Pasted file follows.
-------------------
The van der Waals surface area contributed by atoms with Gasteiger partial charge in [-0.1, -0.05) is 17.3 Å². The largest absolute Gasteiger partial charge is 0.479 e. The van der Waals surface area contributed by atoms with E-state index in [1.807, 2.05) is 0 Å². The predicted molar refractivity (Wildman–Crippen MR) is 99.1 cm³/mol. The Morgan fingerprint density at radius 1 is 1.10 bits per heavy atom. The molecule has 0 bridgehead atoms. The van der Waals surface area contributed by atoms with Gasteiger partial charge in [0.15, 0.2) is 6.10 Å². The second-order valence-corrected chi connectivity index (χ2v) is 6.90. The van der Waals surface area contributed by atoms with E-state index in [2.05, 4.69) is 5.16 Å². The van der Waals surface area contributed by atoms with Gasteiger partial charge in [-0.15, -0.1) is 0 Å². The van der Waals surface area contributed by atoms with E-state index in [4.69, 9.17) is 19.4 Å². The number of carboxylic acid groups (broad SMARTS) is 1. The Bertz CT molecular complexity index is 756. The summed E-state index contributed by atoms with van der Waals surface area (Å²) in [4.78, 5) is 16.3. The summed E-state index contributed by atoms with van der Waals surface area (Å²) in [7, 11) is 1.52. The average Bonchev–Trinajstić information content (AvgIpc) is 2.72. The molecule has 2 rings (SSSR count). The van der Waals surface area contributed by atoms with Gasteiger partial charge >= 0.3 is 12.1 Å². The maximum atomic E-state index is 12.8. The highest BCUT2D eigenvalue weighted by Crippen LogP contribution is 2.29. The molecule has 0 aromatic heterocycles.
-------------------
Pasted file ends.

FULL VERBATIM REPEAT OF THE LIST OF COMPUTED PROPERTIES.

The van der Waals surface area contributed by atoms with Gasteiger partial charge in [-0.1, -0.05) is 17.3 Å². The largest absolute Gasteiger partial charge is 0.479 e. The van der Waals surface area contributed by atoms with E-state index in [1.807, 2.05) is 0 Å². The predicted molar refractivity (Wildman–Crippen MR) is 99.1 cm³/mol. The Morgan fingerprint density at radius 1 is 1.10 bits per heavy atom. The molecule has 0 bridgehead atoms. The van der Waals surface area contributed by atoms with Gasteiger partial charge in [0.15, 0.2) is 6.10 Å². The second-order valence-corrected chi connectivity index (χ2v) is 6.90. The van der Waals surface area contributed by atoms with E-state index in [2.05, 4.69) is 5.16 Å². The van der Waals surface area contributed by atoms with Gasteiger partial charge in [-0.15, -0.1) is 0 Å². The van der Waals surface area contributed by atoms with E-state index in [4.69, 9.17) is 19.4 Å². The number of carboxylic acid groups (broad SMARTS) is 1. The Bertz CT molecular complexity index is 756. The summed E-state index contributed by atoms with van der Waals surface area (Å²) in [4.78, 5) is 16.3. The summed E-state index contributed by atoms with van der Waals surface area (Å²) in [7, 11) is 1.52. The average Bonchev–Trinajstić information content (AvgIpc) is 2.72. The molecule has 2 rings (SSSR count). The van der Waals surface area contributed by atoms with Gasteiger partial charge >= 0.3 is 12.1 Å². The maximum atomic E-state index is 12.8. The highest BCUT2D eigenvalue weighted by Crippen LogP contribution is 2.29. The molecule has 0 aromatic heterocycles.